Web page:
Dom Howson’s Sheffield Wednesday column: Do the Owls have a 20 goal-a-season striker in their ranks to fire them to Premier League?

The accepted wisdom is that scoring a goal is the hardest thing to do in football.

Wednesday, 22nd May 2019, 1:44 pm
Updated Thursday, 23rd May 2019, 5:28 pm

It is strikers, invariably, that cost the most and get paid the big bucks to find the back of the net on a consistent basis.

Speaking earlier this year, Middlesbrough centre-forward Britt Assombalonga, a £15m record buy from Nottingham Forest in July 2017, said: “Scoring goals is the hardest job in football. Definitely.

“Goals win games and so you are under pressure to deliver but people are trying to stop you every minute you are on the pitch.

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“Defenders try to bully you and push you and kick you and make it hard for you to do your job. It’s tough out there.

“A lot of people don’t realise how tough it is. You are trying your best and it comes with a lot of responsibility. It’s not easy.”

Given Assombalonga is a fully paid-up member of the striker's union, it is hardly a great surprise he believes he has the toughest role on the pitch.

But Wednesday boss Steve Bruce, a distinguished centre-half during his playing days, agrees with the Boro man.

Owls forward Steven Fletcher

"You’re only ever as good as your strikers and that’s why usually they cost the most money," acknowledged Bruce.

As we all know, Bruce has plenty of attackers to choose from at Hillsborough. Too many, in fact.

Wednesday's attack contributed 32 of their 60 Championship goals during the 2018/19 season. Not bad but not great.

Steven Fletcher lead the way in the scoring charts, netting 11 times, while Lucas Joao was the only other player to crack double figures.

By stark contrast, Teemu Pukki plundered 29 goals for champions Norwich City, Billy Sharp struck 23 times as Sheffield United secured the second automatic promotion berth and Tammy Abraham has played an integral part in Aston Villa's charge to the play-off final. Dwight Gayle and Jay Rodriguez also scored 20-plus goals to help West Bromwich Albion qualify for the end-of-season knockout tournament.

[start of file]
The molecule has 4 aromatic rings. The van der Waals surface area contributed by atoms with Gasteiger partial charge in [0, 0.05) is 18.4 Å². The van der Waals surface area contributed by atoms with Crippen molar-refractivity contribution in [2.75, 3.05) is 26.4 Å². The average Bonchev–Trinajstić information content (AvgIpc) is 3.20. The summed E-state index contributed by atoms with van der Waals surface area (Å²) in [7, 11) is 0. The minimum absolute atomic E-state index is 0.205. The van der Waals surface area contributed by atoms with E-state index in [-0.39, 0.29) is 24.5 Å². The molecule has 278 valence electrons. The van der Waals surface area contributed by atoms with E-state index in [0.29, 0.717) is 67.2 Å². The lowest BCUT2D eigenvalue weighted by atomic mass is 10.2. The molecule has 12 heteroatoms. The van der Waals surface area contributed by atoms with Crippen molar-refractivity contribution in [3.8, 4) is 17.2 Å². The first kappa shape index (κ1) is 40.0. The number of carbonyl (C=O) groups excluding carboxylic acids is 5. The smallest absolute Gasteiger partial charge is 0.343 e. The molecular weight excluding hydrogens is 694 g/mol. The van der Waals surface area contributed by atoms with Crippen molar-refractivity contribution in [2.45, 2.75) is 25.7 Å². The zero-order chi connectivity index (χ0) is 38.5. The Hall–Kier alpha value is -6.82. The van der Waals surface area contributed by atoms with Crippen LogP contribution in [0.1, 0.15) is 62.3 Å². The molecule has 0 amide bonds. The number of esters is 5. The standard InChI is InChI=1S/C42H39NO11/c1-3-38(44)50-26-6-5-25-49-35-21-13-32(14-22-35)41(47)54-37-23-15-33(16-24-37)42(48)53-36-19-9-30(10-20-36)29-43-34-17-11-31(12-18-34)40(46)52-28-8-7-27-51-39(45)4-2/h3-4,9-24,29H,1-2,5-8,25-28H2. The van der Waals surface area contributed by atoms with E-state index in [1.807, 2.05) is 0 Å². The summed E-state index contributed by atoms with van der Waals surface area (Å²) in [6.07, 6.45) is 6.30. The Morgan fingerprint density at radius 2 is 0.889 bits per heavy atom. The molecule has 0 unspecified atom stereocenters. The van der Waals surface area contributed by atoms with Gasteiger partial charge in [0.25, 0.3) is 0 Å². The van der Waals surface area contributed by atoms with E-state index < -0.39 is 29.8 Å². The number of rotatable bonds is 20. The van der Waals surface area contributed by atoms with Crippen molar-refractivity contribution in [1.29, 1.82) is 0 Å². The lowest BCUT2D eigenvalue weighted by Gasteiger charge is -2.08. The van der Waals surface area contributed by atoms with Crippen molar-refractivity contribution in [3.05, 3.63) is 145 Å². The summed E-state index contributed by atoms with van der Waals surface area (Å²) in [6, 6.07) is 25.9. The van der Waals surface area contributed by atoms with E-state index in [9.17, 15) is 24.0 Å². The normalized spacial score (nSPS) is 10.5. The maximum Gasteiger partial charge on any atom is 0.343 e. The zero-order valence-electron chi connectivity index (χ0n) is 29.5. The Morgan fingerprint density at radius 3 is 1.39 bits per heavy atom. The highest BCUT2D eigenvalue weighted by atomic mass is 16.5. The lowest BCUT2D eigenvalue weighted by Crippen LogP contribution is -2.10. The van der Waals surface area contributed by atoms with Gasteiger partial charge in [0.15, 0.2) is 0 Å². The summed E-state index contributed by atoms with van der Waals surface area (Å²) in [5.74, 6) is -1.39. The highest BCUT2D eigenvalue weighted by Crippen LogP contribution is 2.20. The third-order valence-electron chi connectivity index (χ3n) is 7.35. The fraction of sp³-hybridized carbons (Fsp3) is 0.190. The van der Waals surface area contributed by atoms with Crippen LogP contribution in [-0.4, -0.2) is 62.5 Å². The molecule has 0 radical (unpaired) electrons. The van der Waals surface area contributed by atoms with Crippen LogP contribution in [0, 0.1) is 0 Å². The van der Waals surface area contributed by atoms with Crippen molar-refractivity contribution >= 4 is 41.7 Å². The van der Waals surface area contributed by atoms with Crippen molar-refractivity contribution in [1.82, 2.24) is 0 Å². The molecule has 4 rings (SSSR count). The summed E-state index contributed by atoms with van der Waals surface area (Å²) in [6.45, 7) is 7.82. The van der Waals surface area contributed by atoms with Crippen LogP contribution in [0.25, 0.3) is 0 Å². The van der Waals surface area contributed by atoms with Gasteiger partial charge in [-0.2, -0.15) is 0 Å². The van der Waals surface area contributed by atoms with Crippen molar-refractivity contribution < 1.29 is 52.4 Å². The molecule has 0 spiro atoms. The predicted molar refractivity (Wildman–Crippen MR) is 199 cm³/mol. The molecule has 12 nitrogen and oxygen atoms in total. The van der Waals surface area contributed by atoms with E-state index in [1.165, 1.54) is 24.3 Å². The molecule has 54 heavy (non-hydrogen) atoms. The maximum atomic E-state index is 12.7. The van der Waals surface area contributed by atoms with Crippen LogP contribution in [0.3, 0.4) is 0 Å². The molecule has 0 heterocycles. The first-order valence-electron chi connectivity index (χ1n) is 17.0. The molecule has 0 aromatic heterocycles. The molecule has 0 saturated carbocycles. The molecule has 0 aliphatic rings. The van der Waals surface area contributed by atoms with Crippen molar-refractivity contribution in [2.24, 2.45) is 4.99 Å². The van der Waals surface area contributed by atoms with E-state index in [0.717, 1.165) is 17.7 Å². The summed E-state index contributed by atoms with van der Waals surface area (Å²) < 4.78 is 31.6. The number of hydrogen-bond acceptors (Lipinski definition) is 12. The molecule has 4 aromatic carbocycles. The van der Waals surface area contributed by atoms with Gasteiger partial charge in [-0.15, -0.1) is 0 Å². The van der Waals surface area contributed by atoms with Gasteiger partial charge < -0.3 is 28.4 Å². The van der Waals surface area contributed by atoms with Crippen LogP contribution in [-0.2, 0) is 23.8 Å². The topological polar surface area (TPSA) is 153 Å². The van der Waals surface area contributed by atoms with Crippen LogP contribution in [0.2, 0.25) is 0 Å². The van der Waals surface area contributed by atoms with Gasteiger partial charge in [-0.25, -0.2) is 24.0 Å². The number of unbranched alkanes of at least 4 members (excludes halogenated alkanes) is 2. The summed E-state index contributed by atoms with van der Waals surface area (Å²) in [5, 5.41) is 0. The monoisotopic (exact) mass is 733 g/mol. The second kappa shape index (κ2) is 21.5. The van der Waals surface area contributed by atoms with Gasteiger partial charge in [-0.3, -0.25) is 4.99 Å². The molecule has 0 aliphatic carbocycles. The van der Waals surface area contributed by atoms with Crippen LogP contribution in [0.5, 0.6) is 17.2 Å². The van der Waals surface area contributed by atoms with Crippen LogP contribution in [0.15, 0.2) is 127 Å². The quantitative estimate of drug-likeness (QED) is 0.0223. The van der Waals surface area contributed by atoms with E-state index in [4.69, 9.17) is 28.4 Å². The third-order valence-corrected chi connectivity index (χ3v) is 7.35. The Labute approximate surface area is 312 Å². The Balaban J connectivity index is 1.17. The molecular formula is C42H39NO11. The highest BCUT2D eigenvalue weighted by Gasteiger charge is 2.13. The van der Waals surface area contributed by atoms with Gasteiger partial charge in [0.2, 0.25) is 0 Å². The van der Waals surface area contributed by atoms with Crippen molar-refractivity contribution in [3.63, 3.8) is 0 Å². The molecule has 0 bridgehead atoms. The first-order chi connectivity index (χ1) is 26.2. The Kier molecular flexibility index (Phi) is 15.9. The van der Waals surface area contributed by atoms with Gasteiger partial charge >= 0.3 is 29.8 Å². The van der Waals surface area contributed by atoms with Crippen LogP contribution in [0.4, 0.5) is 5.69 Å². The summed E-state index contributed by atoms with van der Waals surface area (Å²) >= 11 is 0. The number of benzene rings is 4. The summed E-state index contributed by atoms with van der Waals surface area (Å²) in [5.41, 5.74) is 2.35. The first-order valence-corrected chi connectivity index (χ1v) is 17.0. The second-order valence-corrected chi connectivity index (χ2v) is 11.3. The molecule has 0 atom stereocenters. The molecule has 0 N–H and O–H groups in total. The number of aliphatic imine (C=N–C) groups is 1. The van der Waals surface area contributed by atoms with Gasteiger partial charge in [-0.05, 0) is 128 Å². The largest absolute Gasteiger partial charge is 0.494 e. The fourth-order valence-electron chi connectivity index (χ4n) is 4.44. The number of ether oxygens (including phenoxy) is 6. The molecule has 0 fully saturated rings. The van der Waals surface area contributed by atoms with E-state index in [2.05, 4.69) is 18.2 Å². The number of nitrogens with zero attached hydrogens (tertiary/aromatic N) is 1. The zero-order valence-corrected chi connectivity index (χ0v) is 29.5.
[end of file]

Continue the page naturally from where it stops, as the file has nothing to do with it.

The likes of Andre Gray, Ross McCormack, Abel Hernández, Matej Vydra, Lewis Grabban, Chris Wood and Glenn Murray have also delivered similar numbers post 2015.

If you look at the Owls by comparison, Fernando Forestieri scooped a string of player of the year awards after his 15-goal haul in their run to Wembley three years ago. Forestieri's tally remains the best by a Wednesday player in the Dejphon Chansiri era.

There are few divisions as physically and mentally challenging as the Championship - but teams who possess a proven, prolific goal-scorer in their ranks have a distinct advantage in the battle for honours. If nothing else, it certainly helps make them more competitive.

The Owls will be hoping the return of Jordan Rhodes from his loan spell at Norwich City provides them with extra firepower in this department (Although it remains to be seen whether Rhodes features in Bruce's long-term plans).

Some will argue, justifiably, that more goals are required across the board to turn Wednesday into a genuine force next season. It is a very fair, valid point. They can't solely rely on their strikeforce to do the business. The defence and midfield must do their bit to give them a fighting chance of featuring in the promotion shake-up.

But the strikers will do the bulk of the work and Wednesday need at least one of their expensively assembled forward line to contribute close to 20 goals next term.